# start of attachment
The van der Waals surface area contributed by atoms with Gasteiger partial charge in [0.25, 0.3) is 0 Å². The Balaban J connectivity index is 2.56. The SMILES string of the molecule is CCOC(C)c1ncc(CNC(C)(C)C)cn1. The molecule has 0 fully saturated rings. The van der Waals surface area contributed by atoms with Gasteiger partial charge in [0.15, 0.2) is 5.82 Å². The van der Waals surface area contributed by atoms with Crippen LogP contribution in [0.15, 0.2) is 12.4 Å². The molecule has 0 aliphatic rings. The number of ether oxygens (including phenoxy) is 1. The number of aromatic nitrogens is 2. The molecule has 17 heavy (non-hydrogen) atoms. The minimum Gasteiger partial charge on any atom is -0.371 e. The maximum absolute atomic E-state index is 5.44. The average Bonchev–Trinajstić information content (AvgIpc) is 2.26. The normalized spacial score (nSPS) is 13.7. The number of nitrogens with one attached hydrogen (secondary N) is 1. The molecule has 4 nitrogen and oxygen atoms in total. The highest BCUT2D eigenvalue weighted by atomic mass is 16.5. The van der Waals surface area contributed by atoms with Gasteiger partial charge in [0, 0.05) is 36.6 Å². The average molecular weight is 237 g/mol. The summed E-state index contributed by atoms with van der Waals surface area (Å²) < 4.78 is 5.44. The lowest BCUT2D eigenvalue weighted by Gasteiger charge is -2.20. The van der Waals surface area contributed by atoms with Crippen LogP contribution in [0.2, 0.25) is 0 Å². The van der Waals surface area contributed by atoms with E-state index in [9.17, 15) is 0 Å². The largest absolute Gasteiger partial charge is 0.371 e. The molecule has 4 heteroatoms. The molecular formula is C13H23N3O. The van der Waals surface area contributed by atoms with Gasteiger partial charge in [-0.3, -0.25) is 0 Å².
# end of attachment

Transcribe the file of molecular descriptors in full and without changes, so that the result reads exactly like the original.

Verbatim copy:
The van der Waals surface area contributed by atoms with Gasteiger partial charge in [0.25, 0.3) is 0 Å². The Balaban J connectivity index is 2.56. The SMILES string of the molecule is CCOC(C)c1ncc(CNC(C)(C)C)cn1. The molecule has 0 fully saturated rings. The van der Waals surface area contributed by atoms with Gasteiger partial charge in [0.15, 0.2) is 5.82 Å². The van der Waals surface area contributed by atoms with Crippen LogP contribution in [0.15, 0.2) is 12.4 Å². The molecule has 0 aliphatic rings. The number of ether oxygens (including phenoxy) is 1. The number of aromatic nitrogens is 2. The molecule has 17 heavy (non-hydrogen) atoms. The minimum Gasteiger partial charge on any atom is -0.371 e. The maximum absolute atomic E-state index is 5.44. The average Bonchev–Trinajstić information content (AvgIpc) is 2.26. The normalized spacial score (nSPS) is 13.7. The number of nitrogens with one attached hydrogen (secondary N) is 1. The molecule has 4 nitrogen and oxygen atoms in total. The highest BCUT2D eigenvalue weighted by atomic mass is 16.5. The van der Waals surface area contributed by atoms with Gasteiger partial charge in [0, 0.05) is 36.6 Å². The average molecular weight is 237 g/mol. The summed E-state index contributed by atoms with van der Waals surface area (Å²) < 4.78 is 5.44. The lowest BCUT2D eigenvalue weighted by Gasteiger charge is -2.20. The van der Waals surface area contributed by atoms with Crippen LogP contribution in [0.2, 0.25) is 0 Å². The van der Waals surface area contributed by atoms with E-state index in [9.17, 15) is 0 Å². The largest absolute Gasteiger partial charge is 0.371 e. The molecule has 4 heteroatoms. The molecular formula is C13H23N3O. The van der Waals surface area contributed by atoms with Gasteiger partial charge in [-0.3, -0.25) is 0 Å².